My name is Celeste Noelani McLean and I've been blogging in some fashion since 2000. This might be at least moderately impressive if my early posts didn't look exactly like this:

So we went to the zoo this mornin' and it was a lot of fun. We got to see chain link, electric and barbed wire fences. We saw grass and plants and the elusive giant orange traffic cone in its natural habitat. It is a close relative to the less known, photographed and studied: dwarf orange traffic cone. We did not see any of those at the zoo, however. I think perhaps their habitat was still under construction. - June 23, 2001

My current blog's primary function is to help me explore the intersection of grief, mental health, and my Pacific Islander ancestry. I was born and raised on the island of O'ahu and had the extreme good fortune of being immersed in a proud, vibrant Kanaka Maoli (Native Hawaiian) family. My father was three-quarters Kanaka Maoli and my mother was half Chamorro from Guam. Both of my parents are now gone after long struggles with terminal illness. Recovery from their deaths has been slow, shaky, and completely brutal, but I am so lucky to have been their daughter. Even though our relationships were often dysfunctional and actually damaging, I miss them both every single day.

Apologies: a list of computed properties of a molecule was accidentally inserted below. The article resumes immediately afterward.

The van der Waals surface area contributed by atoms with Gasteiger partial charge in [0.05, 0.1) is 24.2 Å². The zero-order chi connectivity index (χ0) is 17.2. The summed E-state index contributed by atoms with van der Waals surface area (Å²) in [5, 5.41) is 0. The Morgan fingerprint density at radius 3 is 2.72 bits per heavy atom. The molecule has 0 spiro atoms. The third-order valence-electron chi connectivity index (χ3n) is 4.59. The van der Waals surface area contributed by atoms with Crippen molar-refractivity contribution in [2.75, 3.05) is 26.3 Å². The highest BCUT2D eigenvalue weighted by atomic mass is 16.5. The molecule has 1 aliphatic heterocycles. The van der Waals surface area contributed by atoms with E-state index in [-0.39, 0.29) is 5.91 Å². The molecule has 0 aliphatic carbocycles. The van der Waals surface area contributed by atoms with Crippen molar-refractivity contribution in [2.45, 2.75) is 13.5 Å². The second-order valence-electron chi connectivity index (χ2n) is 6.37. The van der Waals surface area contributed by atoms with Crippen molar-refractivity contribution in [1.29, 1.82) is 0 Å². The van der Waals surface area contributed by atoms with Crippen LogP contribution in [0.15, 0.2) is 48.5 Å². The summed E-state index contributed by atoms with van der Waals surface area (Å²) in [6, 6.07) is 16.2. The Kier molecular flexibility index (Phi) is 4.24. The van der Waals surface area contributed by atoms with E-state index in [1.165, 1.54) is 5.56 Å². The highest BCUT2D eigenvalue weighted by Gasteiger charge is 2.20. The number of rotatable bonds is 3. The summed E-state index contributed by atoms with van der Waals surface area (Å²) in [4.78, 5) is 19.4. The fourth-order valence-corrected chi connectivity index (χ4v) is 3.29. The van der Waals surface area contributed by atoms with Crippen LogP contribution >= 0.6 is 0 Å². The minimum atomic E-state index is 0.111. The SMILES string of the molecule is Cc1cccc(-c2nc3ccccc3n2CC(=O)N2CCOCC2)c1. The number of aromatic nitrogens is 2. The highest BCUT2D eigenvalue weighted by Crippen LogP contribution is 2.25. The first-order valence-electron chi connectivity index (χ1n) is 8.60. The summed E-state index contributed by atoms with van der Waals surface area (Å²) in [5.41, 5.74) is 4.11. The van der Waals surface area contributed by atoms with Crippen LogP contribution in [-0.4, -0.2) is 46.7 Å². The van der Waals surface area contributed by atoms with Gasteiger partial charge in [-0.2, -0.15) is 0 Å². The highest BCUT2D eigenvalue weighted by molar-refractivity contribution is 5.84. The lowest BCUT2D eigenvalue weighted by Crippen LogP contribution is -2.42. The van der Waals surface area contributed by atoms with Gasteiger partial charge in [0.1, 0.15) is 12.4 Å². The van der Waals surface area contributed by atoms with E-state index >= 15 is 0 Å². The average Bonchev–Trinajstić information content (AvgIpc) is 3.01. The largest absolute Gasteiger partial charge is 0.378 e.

When I was a child, my Kupuna Wahine (grandmother) lived with us, giving me the priceless gift of her patience, wisdom, and boundless reserves of aloha. She has always been my most important role model, and I strive to be as steadfast and kind as she managed to be while dealing with her own traumatic losses. When she died in 1993, I was deeply, deeply heartbroken. I left Hawaii a year later, running away in ways I am only now beginning to understand.